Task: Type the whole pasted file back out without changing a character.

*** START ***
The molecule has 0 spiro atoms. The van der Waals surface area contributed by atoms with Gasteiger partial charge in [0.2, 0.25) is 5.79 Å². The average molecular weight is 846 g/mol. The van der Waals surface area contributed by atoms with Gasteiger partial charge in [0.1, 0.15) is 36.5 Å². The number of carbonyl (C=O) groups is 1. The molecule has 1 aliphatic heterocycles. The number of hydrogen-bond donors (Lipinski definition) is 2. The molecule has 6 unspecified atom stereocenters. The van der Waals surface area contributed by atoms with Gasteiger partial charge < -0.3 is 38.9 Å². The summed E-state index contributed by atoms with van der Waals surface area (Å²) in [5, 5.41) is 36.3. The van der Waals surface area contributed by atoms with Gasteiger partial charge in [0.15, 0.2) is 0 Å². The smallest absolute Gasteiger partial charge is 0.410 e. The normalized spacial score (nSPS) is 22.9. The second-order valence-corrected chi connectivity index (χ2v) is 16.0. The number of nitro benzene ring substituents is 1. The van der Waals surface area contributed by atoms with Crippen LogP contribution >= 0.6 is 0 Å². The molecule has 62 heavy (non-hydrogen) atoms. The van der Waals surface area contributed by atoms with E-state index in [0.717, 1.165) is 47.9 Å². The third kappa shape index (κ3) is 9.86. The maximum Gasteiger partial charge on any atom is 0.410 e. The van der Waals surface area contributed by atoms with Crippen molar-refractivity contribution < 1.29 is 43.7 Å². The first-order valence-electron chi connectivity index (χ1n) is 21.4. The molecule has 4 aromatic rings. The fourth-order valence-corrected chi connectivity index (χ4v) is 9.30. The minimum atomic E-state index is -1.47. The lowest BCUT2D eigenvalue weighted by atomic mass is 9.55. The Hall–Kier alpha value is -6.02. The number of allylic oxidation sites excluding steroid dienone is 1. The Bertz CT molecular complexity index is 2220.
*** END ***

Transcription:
The molecule has 0 spiro atoms. The van der Waals surface area contributed by atoms with Gasteiger partial charge in [0.2, 0.25) is 5.79 Å². The average molecular weight is 846 g/mol. The van der Waals surface area contributed by atoms with Gasteiger partial charge in [0.1, 0.15) is 36.5 Å². The number of carbonyl (C=O) groups is 1. The molecule has 1 aliphatic heterocycles. The number of hydrogen-bond donors (Lipinski definition) is 2. The molecule has 6 unspecified atom stereocenters. The van der Waals surface area contributed by atoms with Gasteiger partial charge < -0.3 is 38.9 Å². The summed E-state index contributed by atoms with van der Waals surface area (Å²) in [5, 5.41) is 36.3. The van der Waals surface area contributed by atoms with Gasteiger partial charge in [0.15, 0.2) is 0 Å². The smallest absolute Gasteiger partial charge is 0.410 e. The normalized spacial score (nSPS) is 22.9. The second-order valence-corrected chi connectivity index (χ2v) is 16.0. The number of nitro benzene ring substituents is 1. The van der Waals surface area contributed by atoms with Crippen LogP contribution >= 0.6 is 0 Å². The molecule has 62 heavy (non-hydrogen) atoms. The van der Waals surface area contributed by atoms with E-state index in [0.717, 1.165) is 47.9 Å². The third kappa shape index (κ3) is 9.86. The maximum Gasteiger partial charge on any atom is 0.410 e. The van der Waals surface area contributed by atoms with Crippen molar-refractivity contribution < 1.29 is 43.7 Å². The first-order valence-electron chi connectivity index (χ1n) is 21.4. The molecule has 4 aromatic rings. The fourth-order valence-corrected chi connectivity index (χ4v) is 9.30. The minimum atomic E-state index is -1.47. The lowest BCUT2D eigenvalue weighted by atomic mass is 9.55. The Hall–Kier alpha value is -6.02. The number of allylic oxidation sites excluding steroid dienone is 1. The Bertz CT molecular complexity index is 2220.